[ Video Game ]
Pixel Spill approached us to create the sound design for their narrative-lead game Outreach. It’s a first-person zero gravity mystery set on a Soviet-era space station – what could go wrong?
Outreach is an extremely story lead game with both the visuals and audio playing an integral part in communicating the story to the player. For example there are a lot of unseen events that are conveyed purely through audio: the Soyuz capsule’s docking thrusters; modules turning on and powering up or shutting off. We added in subtle unexplained creaks and groans from the station during quiet and dark moments in order to maintain or increase the player’s tension. This ethos is also applied to Adam Fligsten’s music which we had the pleasure of implementing. The music is sparse and brooding, only used at times of narrative significance or to increase tension in otherwise very quiet sections such as during EVA.
On the practical recording side of the sound design we had a serious task on our hands. Not only does Outreach require a large amount of bespoke foley for things like space suits and the various devices and technology around the station but finding references to take inspiration from was tough; this tech was virtually top secret at the time and is only marginally more available today. With this in mind, we undertook the task of creating realistic sounds without a hard indicator of what ‘real’ really was! One area in which we knew how to approach things practically was the foley for the player’s suit. We constructed the sound of the suit using a combination of bags, coats and leather clothing. We placed these over the microphone and manipulated them to really get a sense of the proximity of the suit whilst on EVA. We also recorded a lot of material using a contact mic attached to metallic and cloth-based materials. This technique helped us to capture movement and interactions THROUGH the suit for the parts of the game set in a vacuum where no sound would be transmitted to the player from outside of the suit. We combined these foley recordings with the contact recordings for the sounds of the player grasping and interacting with objects and hand-holds whilst on EVA outside the station.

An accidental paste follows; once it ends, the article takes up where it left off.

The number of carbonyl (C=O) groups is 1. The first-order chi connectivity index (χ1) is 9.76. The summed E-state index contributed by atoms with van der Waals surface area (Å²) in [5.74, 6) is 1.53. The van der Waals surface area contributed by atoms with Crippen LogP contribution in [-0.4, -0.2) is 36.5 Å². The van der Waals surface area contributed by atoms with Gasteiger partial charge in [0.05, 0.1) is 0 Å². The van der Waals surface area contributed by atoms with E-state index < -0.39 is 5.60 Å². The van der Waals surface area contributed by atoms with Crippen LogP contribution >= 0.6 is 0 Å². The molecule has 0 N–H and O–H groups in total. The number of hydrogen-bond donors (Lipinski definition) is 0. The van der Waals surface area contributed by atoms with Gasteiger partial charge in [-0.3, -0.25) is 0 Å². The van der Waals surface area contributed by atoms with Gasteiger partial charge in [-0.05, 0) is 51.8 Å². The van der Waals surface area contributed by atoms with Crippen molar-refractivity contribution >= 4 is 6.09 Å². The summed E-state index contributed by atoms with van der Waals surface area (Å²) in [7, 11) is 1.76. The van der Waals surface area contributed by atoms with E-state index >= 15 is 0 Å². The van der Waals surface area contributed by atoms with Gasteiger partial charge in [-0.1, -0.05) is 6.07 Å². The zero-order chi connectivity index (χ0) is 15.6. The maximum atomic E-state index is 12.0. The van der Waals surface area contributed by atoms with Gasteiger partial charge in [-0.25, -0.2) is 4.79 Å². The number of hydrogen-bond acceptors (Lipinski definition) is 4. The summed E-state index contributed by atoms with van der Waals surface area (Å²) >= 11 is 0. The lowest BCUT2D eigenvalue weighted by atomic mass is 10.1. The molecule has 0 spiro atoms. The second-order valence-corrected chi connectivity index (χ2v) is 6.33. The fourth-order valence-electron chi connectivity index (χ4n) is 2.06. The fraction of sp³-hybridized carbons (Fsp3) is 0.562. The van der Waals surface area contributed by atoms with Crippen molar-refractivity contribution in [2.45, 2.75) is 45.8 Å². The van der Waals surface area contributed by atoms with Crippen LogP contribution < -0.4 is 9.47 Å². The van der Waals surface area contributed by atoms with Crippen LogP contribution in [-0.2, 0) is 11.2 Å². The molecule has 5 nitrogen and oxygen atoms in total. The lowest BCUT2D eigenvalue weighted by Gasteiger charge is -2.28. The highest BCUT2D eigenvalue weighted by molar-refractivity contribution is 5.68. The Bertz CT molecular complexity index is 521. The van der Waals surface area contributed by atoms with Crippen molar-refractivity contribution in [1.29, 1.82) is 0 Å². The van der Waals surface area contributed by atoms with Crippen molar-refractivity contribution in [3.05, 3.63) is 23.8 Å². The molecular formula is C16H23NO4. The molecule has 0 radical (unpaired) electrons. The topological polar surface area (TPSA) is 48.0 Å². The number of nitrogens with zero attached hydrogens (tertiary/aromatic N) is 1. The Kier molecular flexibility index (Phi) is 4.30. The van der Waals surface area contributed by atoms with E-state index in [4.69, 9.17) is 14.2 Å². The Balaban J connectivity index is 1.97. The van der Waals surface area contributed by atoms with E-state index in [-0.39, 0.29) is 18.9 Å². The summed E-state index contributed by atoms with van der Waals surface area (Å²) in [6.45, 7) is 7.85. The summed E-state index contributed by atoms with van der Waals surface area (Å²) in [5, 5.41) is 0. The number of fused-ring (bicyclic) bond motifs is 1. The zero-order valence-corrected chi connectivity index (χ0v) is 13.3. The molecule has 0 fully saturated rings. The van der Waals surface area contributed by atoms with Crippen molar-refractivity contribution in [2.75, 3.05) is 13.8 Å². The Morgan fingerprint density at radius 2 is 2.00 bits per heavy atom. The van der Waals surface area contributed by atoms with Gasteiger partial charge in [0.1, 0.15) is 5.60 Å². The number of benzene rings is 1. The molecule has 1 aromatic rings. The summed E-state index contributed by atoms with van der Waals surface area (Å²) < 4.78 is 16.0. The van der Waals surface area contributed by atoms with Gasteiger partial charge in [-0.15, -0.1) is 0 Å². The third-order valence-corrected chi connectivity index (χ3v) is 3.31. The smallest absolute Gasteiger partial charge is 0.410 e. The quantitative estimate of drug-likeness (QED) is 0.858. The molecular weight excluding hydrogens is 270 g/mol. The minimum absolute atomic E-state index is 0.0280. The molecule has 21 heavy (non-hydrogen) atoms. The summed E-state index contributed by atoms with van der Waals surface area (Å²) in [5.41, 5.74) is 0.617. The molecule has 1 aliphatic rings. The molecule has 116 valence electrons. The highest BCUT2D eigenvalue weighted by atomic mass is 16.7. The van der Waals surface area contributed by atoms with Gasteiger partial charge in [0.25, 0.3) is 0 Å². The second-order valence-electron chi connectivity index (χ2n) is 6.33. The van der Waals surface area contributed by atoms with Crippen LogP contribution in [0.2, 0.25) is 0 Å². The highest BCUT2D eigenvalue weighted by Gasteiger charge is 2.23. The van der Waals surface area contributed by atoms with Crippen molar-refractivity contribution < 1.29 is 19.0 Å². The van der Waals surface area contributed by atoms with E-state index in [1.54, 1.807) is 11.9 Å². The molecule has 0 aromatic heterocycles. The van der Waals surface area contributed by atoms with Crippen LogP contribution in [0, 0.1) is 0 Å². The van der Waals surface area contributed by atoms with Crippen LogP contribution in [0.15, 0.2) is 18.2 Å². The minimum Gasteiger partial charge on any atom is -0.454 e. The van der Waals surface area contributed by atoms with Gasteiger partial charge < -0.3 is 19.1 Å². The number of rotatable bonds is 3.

For the internal sounds of the station we recorded a lot of appliances, computers and other devices that we thought could be analogous to the technology whirring away inside the station. We then constructed the ambiences for each module ensuring that every module has its own distinct sound. In a narrative focused game the sound design is crucial when it comes to bringing the environment to life and to ground the player in the narrative.
We took a granular approach to building up the ambience of the ship by meticulously placing audio around the level in the Unreal Editor. For example the Science Lab Module gurgles with water pumps whilst the Orbital Defense Module has a real sense of oppression and danger to it, as you might well expect from a space weapon designed to inflict huge amounts of damage!
We also had the task of creating realistic audio transmissions and telemetry for the player to receive from his ground control. We studied old recordings from the 80s from NASA and the USSR and tried to match them. We processed the recorded voices with multiple effects including ring modulation, distortion and narrow band EQs to match the source material we found. For the tape recordings the player finds in the game we actually ran them through some of our outboard 80s tape gear for a truly authentic effect.
As the narrative is such a driving force behind Outreach it has been incredible to have some big names attached to it such as Adam Harrington and Seamus Dever The gravity of the vocal performances mixed with the authentic processing we’ve applied to the recordings have really brought the narrative to life.